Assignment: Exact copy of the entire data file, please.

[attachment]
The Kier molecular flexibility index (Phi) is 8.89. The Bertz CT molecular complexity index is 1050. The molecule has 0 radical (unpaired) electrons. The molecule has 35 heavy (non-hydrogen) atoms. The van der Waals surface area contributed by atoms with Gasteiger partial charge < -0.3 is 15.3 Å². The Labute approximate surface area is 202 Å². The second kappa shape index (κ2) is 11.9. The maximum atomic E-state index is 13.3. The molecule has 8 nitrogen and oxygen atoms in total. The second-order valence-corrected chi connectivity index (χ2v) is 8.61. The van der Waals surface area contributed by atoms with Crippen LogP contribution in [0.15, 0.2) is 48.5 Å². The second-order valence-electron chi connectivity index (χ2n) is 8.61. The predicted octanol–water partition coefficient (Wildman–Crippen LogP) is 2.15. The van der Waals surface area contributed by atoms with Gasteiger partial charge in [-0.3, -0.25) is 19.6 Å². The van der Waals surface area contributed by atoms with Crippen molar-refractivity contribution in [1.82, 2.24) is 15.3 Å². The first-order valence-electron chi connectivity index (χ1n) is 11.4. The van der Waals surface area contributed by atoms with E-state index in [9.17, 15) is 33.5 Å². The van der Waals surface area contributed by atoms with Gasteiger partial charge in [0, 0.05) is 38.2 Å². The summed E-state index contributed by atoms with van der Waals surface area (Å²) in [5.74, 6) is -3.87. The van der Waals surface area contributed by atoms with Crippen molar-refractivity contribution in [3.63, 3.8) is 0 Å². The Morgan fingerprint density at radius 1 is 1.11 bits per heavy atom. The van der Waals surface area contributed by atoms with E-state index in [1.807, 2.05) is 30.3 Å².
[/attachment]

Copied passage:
The Kier molecular flexibility index (Phi) is 8.89. The Bertz CT molecular complexity index is 1050. The molecule has 0 radical (unpaired) electrons. The molecule has 35 heavy (non-hydrogen) atoms. The van der Waals surface area contributed by atoms with Gasteiger partial charge < -0.3 is 15.3 Å². The Labute approximate surface area is 202 Å². The second kappa shape index (κ2) is 11.9. The maximum atomic E-state index is 13.3. The molecule has 8 nitrogen and oxygen atoms in total. The second-order valence-corrected chi connectivity index (χ2v) is 8.61. The van der Waals surface area contributed by atoms with Crippen LogP contribution in [0.15, 0.2) is 48.5 Å². The second-order valence-electron chi connectivity index (χ2n) is 8.61. The predicted octanol–water partition coefficient (Wildman–Crippen LogP) is 2.15. The van der Waals surface area contributed by atoms with Gasteiger partial charge in [-0.3, -0.25) is 19.6 Å². The van der Waals surface area contributed by atoms with Crippen molar-refractivity contribution in [1.82, 2.24) is 15.3 Å². The first-order valence-electron chi connectivity index (χ1n) is 11.4. The van der Waals surface area contributed by atoms with E-state index in [9.17, 15) is 33.5 Å². The van der Waals surface area contributed by atoms with Gasteiger partial charge in [0, 0.05) is 38.2 Å². The summed E-state index contributed by atoms with van der Waals surface area (Å²) in [5.74, 6) is -3.87. The van der Waals surface area contributed by atoms with Crippen molar-refractivity contribution in [3.63, 3.8) is 0 Å². The Morgan fingerprint density at radius 1 is 1.11 bits per heavy atom. The van der Waals surface area contributed by atoms with E-state index in [1.807, 2.05) is 30.3 Å².